More than 60 percent of Rwanda's eight million people get by on less than a dollar a day, but grinding poverty is an even greater threat to HIV-positive people.
Rwanda, one of the world's poorest countries and the most populous in central Africa, has an estimated 340 people per square kilometre. The land is also very unequally divided, with the majority having tiny plots or none at all to cultivate.
"Families that have to look after AIDS orphans have nowhere to grow food and nowhere to find money for their medical treatment. I am looking after my daughter's children but have no money for school fees and, sometimes, even for food," said Annette Nyiraneza, an elderly widow in the capital, Kigali.
According to the United Nations Children's Fund (Unicef), more than 800,000 Rwandan children have been orphaned by AIDS and the 1994 genocide that killed nearly a million people. Most of these children are being raised by relatives who are actually too poor to look after their immediate families. The result is thousands of households headed by children, who are often forced to perform sexual favours to feed their families, making them even more vulnerable to HIV.
Nyiraneza said her daughter used to help cultivate the family's tiny plot but fell ill, and she is too old and weak to work, so she and her grandchildren depend on handouts from nongovernmental agencies.
"When giving antiretroviral [ARV] drugs to HIV-positive people, especially in the rural areas, we try to give nutritional support as part of the package," said Shakilla Umutoni, executive secretary of Reseau Rwandais des Personnes Vivant avec le VIH/SIDA, an umbrella body for 800-plus organisations for people living with the virus. "One cannot expect people who cannot afford to buy food to adhere to their drugs [regimens]."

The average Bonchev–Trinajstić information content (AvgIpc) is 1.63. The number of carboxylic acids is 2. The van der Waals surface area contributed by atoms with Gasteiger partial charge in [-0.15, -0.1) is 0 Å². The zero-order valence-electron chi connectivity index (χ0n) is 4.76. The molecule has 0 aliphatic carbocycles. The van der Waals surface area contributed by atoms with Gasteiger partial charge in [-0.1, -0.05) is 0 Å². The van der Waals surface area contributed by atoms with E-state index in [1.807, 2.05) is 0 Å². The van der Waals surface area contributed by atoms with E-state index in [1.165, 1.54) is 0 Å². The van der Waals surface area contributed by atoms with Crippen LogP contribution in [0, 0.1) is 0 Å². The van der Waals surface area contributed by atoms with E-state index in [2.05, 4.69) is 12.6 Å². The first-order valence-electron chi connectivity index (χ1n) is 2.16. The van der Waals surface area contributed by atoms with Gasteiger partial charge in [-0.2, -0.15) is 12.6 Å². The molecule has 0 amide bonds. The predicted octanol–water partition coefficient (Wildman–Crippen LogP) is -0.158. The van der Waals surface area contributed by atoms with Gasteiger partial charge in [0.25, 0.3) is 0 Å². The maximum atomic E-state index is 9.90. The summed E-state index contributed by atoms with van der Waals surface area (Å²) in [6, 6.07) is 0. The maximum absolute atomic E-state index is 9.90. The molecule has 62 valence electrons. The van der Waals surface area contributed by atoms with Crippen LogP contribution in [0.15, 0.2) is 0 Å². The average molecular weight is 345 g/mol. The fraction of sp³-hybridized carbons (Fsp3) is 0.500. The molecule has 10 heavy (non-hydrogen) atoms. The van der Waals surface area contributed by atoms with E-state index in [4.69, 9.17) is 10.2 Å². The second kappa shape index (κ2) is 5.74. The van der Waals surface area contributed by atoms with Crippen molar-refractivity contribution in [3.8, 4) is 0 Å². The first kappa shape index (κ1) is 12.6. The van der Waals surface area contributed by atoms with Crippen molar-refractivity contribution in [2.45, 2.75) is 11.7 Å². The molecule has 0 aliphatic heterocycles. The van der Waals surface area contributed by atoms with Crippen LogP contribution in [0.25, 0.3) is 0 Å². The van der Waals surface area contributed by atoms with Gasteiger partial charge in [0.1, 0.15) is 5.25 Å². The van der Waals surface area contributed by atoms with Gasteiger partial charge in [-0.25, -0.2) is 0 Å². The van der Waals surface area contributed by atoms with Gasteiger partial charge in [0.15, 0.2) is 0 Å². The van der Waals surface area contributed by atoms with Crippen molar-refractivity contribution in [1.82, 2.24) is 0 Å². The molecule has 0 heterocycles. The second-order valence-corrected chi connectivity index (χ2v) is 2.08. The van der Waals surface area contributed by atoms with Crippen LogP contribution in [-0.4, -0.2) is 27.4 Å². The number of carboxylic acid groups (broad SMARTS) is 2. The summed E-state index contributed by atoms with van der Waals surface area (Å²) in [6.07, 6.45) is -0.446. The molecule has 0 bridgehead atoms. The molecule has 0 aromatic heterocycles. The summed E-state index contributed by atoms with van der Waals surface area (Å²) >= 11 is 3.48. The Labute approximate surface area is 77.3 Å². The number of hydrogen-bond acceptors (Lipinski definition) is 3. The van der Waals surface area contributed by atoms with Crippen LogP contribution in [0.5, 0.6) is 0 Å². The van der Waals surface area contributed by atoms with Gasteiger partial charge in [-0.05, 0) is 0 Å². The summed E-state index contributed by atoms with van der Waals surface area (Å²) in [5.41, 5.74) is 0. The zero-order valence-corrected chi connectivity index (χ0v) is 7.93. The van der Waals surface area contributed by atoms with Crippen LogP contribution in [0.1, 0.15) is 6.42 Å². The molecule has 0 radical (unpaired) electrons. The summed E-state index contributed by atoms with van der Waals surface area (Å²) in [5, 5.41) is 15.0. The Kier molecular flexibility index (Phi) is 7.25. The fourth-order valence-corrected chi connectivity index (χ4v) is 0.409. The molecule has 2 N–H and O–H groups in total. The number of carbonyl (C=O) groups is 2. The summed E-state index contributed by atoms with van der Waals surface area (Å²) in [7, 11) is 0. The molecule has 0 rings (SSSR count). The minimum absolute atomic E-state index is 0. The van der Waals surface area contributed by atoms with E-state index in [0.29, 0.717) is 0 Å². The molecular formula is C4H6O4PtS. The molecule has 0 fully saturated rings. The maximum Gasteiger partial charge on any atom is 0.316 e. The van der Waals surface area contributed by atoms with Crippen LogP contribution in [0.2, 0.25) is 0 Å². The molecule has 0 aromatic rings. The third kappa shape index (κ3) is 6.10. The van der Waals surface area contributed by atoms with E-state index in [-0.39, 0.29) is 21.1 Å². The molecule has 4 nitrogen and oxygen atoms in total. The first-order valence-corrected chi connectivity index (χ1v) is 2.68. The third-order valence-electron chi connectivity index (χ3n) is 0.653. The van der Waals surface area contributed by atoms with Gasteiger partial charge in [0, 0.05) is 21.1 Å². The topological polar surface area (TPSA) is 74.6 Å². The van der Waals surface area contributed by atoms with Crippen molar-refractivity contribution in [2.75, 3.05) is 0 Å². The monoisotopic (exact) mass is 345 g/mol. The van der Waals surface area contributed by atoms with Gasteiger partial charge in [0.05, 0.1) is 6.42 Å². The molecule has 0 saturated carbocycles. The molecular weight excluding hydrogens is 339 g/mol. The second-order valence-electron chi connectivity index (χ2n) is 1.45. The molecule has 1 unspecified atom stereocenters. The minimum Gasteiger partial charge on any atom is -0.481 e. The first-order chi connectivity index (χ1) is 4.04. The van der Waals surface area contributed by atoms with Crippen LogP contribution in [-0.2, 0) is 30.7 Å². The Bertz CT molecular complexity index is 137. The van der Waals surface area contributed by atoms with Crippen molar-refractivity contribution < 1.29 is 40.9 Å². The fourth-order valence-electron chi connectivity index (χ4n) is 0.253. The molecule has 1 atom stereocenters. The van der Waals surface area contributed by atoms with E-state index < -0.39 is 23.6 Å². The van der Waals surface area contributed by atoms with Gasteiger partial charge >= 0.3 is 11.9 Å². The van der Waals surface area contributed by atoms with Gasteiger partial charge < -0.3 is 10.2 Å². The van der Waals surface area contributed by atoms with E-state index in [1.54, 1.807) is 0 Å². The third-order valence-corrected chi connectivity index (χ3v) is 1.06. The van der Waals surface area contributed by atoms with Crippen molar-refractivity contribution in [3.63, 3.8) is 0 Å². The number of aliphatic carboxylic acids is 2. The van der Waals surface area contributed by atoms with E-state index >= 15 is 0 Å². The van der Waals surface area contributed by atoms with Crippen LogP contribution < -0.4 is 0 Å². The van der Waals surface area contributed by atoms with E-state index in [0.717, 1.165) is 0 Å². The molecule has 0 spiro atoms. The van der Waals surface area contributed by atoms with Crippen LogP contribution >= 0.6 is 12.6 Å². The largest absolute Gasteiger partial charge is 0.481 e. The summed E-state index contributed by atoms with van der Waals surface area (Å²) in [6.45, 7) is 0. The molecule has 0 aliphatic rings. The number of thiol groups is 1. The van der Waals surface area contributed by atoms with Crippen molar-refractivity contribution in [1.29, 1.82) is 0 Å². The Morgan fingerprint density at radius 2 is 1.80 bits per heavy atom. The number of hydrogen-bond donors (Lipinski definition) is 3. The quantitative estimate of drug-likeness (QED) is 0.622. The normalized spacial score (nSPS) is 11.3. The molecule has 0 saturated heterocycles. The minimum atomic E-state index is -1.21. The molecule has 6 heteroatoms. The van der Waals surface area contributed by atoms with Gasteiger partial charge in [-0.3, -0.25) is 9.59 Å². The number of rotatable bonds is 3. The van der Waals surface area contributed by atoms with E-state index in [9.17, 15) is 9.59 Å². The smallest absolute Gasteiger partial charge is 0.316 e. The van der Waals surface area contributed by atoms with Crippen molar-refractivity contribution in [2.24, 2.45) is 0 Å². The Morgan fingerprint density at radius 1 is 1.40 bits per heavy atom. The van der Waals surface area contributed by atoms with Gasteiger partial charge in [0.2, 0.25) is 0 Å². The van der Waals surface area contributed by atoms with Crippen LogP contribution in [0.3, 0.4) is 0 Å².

Umutoni, whose organisation is supported by the Global Fund for AIDS, Tuberculosis and Malaria, the US Agency for International Development and the British government's Department for International Development, said providing nutritional support was difficult.
"We have to ensure the whole family is well fed, because if they are not, they may all have to share the small portion of the HIV-positive person, or they could become malnourished and fail to look after their sick relative," she explained.
Persuading people to spend their money on medication rather than food was a constant challenge. "It is necessary to improve the quality of life of these people, so that they have the basic needs such as food, after which they can be taught the importance of taking their medicines in the correct dosage," she said.
The Rwandan government provides free antiretroviral drugs, but the health centres are often too far away - Unicef estimates that 88 percent of women have to walk for more than an hour to reach a health facility, an impossible journey for people with immune systems compromised by illness or malnutrition.
"Providing HIV services to people in Rwanda goes beyond giving people ARVs," Umutoni said. "They need food, they need education and sensitisation, and also need home care and follow-up."